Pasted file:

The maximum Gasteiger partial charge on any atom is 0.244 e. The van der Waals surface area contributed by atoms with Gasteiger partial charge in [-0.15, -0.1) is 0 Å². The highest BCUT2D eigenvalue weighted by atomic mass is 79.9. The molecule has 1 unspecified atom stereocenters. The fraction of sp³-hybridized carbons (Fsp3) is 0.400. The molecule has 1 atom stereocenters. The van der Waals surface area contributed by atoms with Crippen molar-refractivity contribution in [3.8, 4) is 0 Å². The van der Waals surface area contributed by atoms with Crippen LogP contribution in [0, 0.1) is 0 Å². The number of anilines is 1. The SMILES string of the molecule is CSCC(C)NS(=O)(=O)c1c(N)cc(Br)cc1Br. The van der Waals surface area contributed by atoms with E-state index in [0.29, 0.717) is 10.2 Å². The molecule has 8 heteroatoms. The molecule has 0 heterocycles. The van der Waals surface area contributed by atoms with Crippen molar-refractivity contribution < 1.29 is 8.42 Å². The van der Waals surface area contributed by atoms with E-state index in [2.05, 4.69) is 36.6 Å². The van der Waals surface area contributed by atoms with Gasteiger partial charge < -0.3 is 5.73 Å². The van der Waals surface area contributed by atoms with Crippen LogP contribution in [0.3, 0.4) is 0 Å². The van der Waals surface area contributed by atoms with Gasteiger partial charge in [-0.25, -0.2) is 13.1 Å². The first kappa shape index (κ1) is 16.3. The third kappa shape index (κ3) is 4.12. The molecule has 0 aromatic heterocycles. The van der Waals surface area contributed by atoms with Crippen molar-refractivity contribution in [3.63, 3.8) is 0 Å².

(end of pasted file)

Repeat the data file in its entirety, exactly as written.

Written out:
The maximum Gasteiger partial charge on any atom is 0.244 e. The van der Waals surface area contributed by atoms with Gasteiger partial charge in [-0.15, -0.1) is 0 Å². The highest BCUT2D eigenvalue weighted by atomic mass is 79.9. The molecule has 1 unspecified atom stereocenters. The fraction of sp³-hybridized carbons (Fsp3) is 0.400. The molecule has 1 atom stereocenters. The van der Waals surface area contributed by atoms with Crippen molar-refractivity contribution in [3.8, 4) is 0 Å². The van der Waals surface area contributed by atoms with Crippen LogP contribution in [0, 0.1) is 0 Å². The number of anilines is 1. The SMILES string of the molecule is CSCC(C)NS(=O)(=O)c1c(N)cc(Br)cc1Br. The van der Waals surface area contributed by atoms with E-state index in [0.29, 0.717) is 10.2 Å². The molecule has 8 heteroatoms. The molecule has 0 heterocycles. The van der Waals surface area contributed by atoms with Crippen molar-refractivity contribution < 1.29 is 8.42 Å². The van der Waals surface area contributed by atoms with E-state index in [2.05, 4.69) is 36.6 Å². The van der Waals surface area contributed by atoms with Gasteiger partial charge < -0.3 is 5.73 Å². The van der Waals surface area contributed by atoms with Crippen LogP contribution in [0.3, 0.4) is 0 Å². The van der Waals surface area contributed by atoms with Gasteiger partial charge in [-0.25, -0.2) is 13.1 Å². The first kappa shape index (κ1) is 16.3. The third kappa shape index (κ3) is 4.12. The molecule has 0 aromatic heterocycles. The van der Waals surface area contributed by atoms with Crippen molar-refractivity contribution in [3.63, 3.8) is 0 Å².